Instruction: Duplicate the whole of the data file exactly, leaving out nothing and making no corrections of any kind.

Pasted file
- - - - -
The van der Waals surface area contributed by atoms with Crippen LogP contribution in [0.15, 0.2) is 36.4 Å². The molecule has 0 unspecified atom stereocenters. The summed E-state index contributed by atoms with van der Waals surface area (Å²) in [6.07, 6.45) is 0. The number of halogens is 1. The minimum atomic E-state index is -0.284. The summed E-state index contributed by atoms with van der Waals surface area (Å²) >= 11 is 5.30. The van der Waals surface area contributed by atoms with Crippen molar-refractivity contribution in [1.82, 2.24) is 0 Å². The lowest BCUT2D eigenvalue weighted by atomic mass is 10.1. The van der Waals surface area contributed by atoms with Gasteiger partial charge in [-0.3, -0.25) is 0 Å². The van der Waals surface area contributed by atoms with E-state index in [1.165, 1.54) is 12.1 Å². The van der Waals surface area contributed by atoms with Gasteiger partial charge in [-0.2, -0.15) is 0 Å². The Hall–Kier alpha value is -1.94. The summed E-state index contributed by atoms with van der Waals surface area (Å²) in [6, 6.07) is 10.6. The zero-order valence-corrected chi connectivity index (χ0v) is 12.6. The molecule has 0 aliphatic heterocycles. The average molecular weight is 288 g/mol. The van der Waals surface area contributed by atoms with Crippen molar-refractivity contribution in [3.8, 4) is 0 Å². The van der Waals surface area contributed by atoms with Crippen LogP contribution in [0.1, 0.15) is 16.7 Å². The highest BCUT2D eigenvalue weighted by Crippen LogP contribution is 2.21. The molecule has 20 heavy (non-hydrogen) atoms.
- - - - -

The van der Waals surface area contributed by atoms with Crippen LogP contribution in [0.15, 0.2) is 36.4 Å². The molecule has 0 unspecified atom stereocenters. The summed E-state index contributed by atoms with van der Waals surface area (Å²) in [6.07, 6.45) is 0. The number of halogens is 1. The minimum atomic E-state index is -0.284. The summed E-state index contributed by atoms with van der Waals surface area (Å²) >= 11 is 5.30. The van der Waals surface area contributed by atoms with Crippen molar-refractivity contribution in [1.82, 2.24) is 0 Å². The lowest BCUT2D eigenvalue weighted by atomic mass is 10.1. The van der Waals surface area contributed by atoms with Gasteiger partial charge in [-0.3, -0.25) is 0 Å². The van der Waals surface area contributed by atoms with E-state index in [1.165, 1.54) is 12.1 Å². The van der Waals surface area contributed by atoms with Gasteiger partial charge in [-0.2, -0.15) is 0 Å². The Hall–Kier alpha value is -1.94. The summed E-state index contributed by atoms with van der Waals surface area (Å²) in [6, 6.07) is 10.6. The zero-order valence-corrected chi connectivity index (χ0v) is 12.6. The molecule has 0 aliphatic heterocycles. The average molecular weight is 288 g/mol. The van der Waals surface area contributed by atoms with Crippen molar-refractivity contribution in [3.8, 4) is 0 Å². The van der Waals surface area contributed by atoms with Crippen LogP contribution in [0.1, 0.15) is 16.7 Å². The highest BCUT2D eigenvalue weighted by Crippen LogP contribution is 2.21. The molecule has 20 heavy (non-hydrogen) atoms.